Table 3: 14-day trend data of coronavirus cases in Hennepin county (August–September)

14-Day Trend, by date

8/4 – 8/17

8/11 – 8/24

8/18 – 8/31

8/25 – 9/7

9/1 – 9/14

9/8 – 9/21

Hennepin County Case Count, per 10,000







*Figures courtesy of the Hennepin County COVID-19 Public Dashboard.

Amazingly, these figures don't matter anymore.  Governor Walz is essentially declaring that these case counts, which have been used to terrorize civilians for months on end and were cited as proof of President Trump's incompetence, are now meaningless.

To be certain, nothing has changed since our initial "two weeks to flatten the curve" introduction to COVID-19.  Nevertheless, here we are.  Joe Biden portended a "dark winter."  During the presidential election, voters were scared witless that the coronavirus would snatch every known loved person from their lives.  In the ensuing chaos, toddlers have been kicked off airplanes and doctors have had their licenses revoked for not toeing the party line.  Among these events and others, it is also obvious for anyone willing to acknowledge basic, universal truths that the coronavirus was entirely weaponized to take down the incumbent president, because every other lie has failed.  Russian collusion, obstruction of justice, charges of racism, unpaid taxes, kids in cages, calling America soldiers losers — they all miserably and spectacularly failed.  The disease was their Hail Mary, and they went all in.

Thanksgiving was canceled by Governor Walz, who just three short weeks ago released a dictum that outlined a "safe" way to celebrate the holiday.  Among other strict measures, he mandated that groups of people from different households not gather.  That is, for all intents and purposes, the essence of Thanksgiving.  Now, with cases continuing to rise and deaths allegedly surging to record levels, history would suggest that Democrats have a strong case to keep the status quo.  But by oxymoronic leftist logic, there is no compelling reason to suddenly expose students and teachers.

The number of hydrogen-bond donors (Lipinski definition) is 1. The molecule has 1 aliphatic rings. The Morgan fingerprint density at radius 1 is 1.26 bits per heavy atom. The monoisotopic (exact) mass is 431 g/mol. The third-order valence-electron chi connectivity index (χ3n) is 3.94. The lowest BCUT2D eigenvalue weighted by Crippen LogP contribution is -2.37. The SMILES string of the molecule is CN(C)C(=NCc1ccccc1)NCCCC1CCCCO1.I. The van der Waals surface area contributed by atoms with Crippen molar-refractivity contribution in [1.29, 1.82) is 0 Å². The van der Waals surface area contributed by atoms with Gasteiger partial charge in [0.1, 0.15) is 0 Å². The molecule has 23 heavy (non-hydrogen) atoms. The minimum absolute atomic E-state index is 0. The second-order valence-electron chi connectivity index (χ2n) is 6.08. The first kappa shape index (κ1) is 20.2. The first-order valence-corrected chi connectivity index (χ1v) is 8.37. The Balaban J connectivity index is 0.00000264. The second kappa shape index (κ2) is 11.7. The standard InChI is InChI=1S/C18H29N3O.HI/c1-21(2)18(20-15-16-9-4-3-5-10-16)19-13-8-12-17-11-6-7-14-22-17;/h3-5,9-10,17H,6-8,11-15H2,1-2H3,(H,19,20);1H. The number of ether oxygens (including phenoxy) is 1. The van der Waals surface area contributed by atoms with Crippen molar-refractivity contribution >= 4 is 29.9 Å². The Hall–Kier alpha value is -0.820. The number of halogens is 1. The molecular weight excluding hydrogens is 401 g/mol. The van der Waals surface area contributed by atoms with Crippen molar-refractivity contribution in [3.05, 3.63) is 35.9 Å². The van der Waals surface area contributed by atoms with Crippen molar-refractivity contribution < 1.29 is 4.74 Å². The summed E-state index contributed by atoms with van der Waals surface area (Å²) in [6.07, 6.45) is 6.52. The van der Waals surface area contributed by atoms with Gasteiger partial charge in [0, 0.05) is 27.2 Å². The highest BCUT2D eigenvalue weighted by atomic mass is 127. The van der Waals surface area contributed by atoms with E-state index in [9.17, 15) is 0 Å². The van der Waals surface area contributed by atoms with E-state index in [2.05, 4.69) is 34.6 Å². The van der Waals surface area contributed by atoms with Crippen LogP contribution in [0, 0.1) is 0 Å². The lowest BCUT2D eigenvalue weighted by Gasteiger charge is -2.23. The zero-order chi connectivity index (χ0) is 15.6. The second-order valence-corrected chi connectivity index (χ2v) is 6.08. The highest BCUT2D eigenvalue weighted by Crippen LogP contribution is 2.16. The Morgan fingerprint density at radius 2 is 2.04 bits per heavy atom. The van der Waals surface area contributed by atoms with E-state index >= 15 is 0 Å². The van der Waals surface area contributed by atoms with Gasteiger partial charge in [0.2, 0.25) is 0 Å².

This is even more pronounced and confounding when one considers the length of time students have already been in a distance-learning model in anticipation of a vaccine.  Some students, including those as young as 5, have endured nine months of Zoom lessons; what is two or three more if the governor allowed time for educators to be inoculated now that Pfizer and Moderna have developed and are deploying their wonder drugs?  It doesn't make any sense to rush schools open when we are just a few months away from tens of millions of vaccines to be distributed.  Why risk exposure with a potential stopgap measure so close?

Another perplexing reality to this is that some schools will be forced to reopen even if it goes against everything they believe in and who want to do right by their community.  Public school funding comes from butts in seats.  The governor, in a fantastic failure of leadership and foresight (or perhaps just utter disregard — and remember, he ran on being a former high school teacher!), didn't set guidelines for specific communities.  Although Democrats are ostensibly opposed to school choice, he has laid the foundation for a fantastic dance of re-enrollment based on family priorities.

In the north metro area, two of Minnesota's largest school districts — Osseo #279 and Anoka-Hennepin #11 (which is the single largest) — neighbor one another and share populations through open enrollment already.  Hypothetically, if one of these decided to fully open and the other decided to remain fully closed, it is not hyperbolic to suggest that a mass migration of young people would erupt.  If families want to send their kids back, and many do, then the district that opts to remain shut down would face a potentially budget-extirpating disaster as those students enrolled in open schools across town.  So what does the other district do?  It reopens.  Governor Walz has indirectly mandated the forced reopenings of schools, less than a month after the last few schools moved to a full distance model per his earlier guidelines (see Table 1).

It is safe to say that the recent decision is not based on any science.  If it were, then the science being cited now would have been the same science cited six months ago.  So that's a lie.  No, the recent decision by Governor Walz is merely the latest in a long line of public abuses and deceits about the nature of the virus and the public health measures it supposedly demanded. 

Because it looks as if President Trump is on his way out, the need to mobilize fear and paranoia over a disease with a 99.95% survival rate for people under 65 (and that includes the deaths of each person that had, on average 2.6 comorbidities) is over.  The understanding is that Biden will be in office, a vaccine will be phased in, and schools will be open. 

The worst thing about all of this is that people will actually believe we returned to normal, and the reason for that is Trump's departure.  Hopefully the vaccine has a negative reaction for those with an innate stupidity.

Parker Beauregard writes cultural commentary from a lens of traditional American values.  He has been published on American Thinker and Human Events and writes at www.thebluestateconservative.com.  Contact him at thelastbesthope@protonmail.com.

Image: Lorie Shaull via Wikimedia Commons, CC BY-SA 4.0.